Subsection 147.1(2)

Paragraph 147.1(2)(a)

Subparagraph 147.2(2)(a)(vi)

Administrative Policy

26 June 2019 Internal T.I. 2019-0791761I7 - Participating employer in RPP

contributing employer who ceases to exist nonetheless considered to be an “employer [who] participates”

Does the apportionment condition in s. 147.2(2)(a)(vi) apply where one of the employers ceases to have any involvement with the plan, e.g., because of bankruptcy, winding-up, dissolution, sale of business, or voluntary exit from the plan?

After referencing the requirement in s. 147.2(2)(a)(vi), which “ensures that any unfunded liability associated with a participating employer, and thus the employer’s contributions in respect of that liability, are not excessive,” and the s. 147.2(2)(d) requirement that “there is a reasonable determination of each participating employer’s actuarial surplus,” CRA stated that in such situation:

[T]he particular employer would nonetheless continue to be considered a participating employer … . Consequently, in applying the apportionment condition described above, assets and liabilities should continue to be apportioned to that employer. In this regard, we understand that your Directorate considers reasonable an apportionment method that preserves the funding ratio applicable to the employer as at the time the employer ceased to be actively involved in the plan. This helps avoid problems that could arise from experience gains or losses. …

This position applies regardless of whether the particular employer ceases to exist, except where specific rules provide otherwise. Paragraph 147.2(8) provides that a former employee of a predecessor employer of a participating employer in relation to a pension plan is deemed to be a former employee of the participating employer in relation to the plan if certain conditions are met.

Words and Phrases
participating employer
Locations of other summaries Wordcount
Tax Topics - Income Tax Act - Section 147.1 - Subsection 147.1(1) - Participating Employer dissolved corporation can be a “participating employer” in an RPP 129
Tax Topics - Statutory Interpretation - Interpretation Act - Subsection 33(3) expansive phrase was as defined in short phrase definition 27

Subsection 147.1(11) - Revocation of registration — notice of intention

Administrative Policy

4 June 1991 Memorandum (Tax Window, No. 4, p. 29, ¶1279)

A pension plan could be revoked retroactively.

Subsection 147.1(12) - Notice of revocation

Cases

Hodge v. Canada (National Revenue), 2009 DTC 6048, 2009 FCA 210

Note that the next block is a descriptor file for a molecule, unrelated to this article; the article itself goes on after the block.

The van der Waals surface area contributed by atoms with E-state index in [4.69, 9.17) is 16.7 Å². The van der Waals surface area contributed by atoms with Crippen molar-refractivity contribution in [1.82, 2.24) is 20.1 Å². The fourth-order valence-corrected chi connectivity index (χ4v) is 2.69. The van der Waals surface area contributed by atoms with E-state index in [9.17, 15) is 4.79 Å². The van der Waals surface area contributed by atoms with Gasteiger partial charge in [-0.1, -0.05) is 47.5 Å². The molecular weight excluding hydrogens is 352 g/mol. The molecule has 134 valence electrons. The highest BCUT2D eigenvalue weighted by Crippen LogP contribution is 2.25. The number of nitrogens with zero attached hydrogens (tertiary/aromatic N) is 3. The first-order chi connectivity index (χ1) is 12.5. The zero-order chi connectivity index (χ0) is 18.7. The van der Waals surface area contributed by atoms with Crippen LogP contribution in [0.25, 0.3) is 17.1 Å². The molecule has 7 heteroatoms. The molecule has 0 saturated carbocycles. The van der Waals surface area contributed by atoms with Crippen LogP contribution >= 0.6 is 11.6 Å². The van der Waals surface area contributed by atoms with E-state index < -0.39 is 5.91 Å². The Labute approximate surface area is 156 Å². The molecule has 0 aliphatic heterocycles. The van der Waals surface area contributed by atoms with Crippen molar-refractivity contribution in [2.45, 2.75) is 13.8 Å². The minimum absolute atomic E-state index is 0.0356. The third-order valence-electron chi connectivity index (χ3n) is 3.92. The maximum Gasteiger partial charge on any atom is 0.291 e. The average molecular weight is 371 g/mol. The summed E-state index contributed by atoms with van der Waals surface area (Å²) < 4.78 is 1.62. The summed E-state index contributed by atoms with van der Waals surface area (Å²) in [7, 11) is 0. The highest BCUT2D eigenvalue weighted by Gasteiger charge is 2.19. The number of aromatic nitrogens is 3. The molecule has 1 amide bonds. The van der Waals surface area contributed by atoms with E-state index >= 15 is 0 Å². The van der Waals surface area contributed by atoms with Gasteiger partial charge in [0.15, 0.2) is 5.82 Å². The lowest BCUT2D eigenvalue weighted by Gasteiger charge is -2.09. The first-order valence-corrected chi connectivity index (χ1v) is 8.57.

On July 17, 2008, the Minister issued a notice of intent to revoke the registration of a pension plan established by the taxpayer, with the proposed revocation to be as of June 1, 2001 (the date of the plan's initial registration) on the basis that there was no evidence that the plan had ever complied with Regulation 8502(8). On July 13, 2008, the administrator of the plan wrote to the Minister requesting that the revocation of the plan be as of August 31, 2008.

Subsection 147.1(12) authorized the Minister to specify June 1, 2001, as the date on which the Plan's revocation would be effective, as there was no basis for the Court to vary the date of revocation from that specified by the Minister. Giving effective priority to the Minister in determining the date of revocation recognized the Minister's responsibility for administering the Act.

See Also

Mammone v. The Queen, 2018 TCC 24, rev'd 2019 FCA 45

subsequent deregistration of RPP beyond normal reassessment period nonetheless retroactively validated reassessment

The CRA revocation of a registered pension plan (the “New Plan”) was invalid due to inadvertent failure to comply with the 30-day notice requirement in s. 147.1(12). Graham J found that the contemporaneous reassessment of the taxpayer under s. 56(1)(a)(i) for having purportedly transferred the commuted value of his (OMERS) pension plan to the New Plan was valid since the CRA’s subsequent issuance (well beyond the normal reassessment period, but nonetheless in accord with s. 147.1(12) ) of a further retroactive deregistration of the New Plan effectively also retroactively validated such reassessment.

Locations of other summaries Wordcount
Tax Topics - Income Tax Act - Section 152 - Subsection 152(4) RPP revocation beyond the normal reassessment period retroactively validated an unsupportable reassessment under s. 56(1)(a)(i) 398
Tax Topics - Income Tax Act - Section 152 - Subsection 152(9) subsequent retroactive deregistration of RPP also retroactively validated an assessment factually made on basis of plan’s invalidity 200
Tax Topics - Income Tax Act - Section 152 - Subsection 152(4) - Paragraph 152(4)(a) - Subparagraph 152(4)(a)(i) subsequent retroactive deregistration of RPP would not establish carelessness in previous return filing 185
Tax Topics - General Concepts - Effective Date subsequent deregistration of RPP retroactively validated reassessment 223
Tax Topics - Income Tax Act - Section 56 - Subsection 56(1) - Paragraph 56(1)(a) - Subparagraph 56(1)(a)(i) valid assessment for transfer to an RPP that was retroactively deregistered 83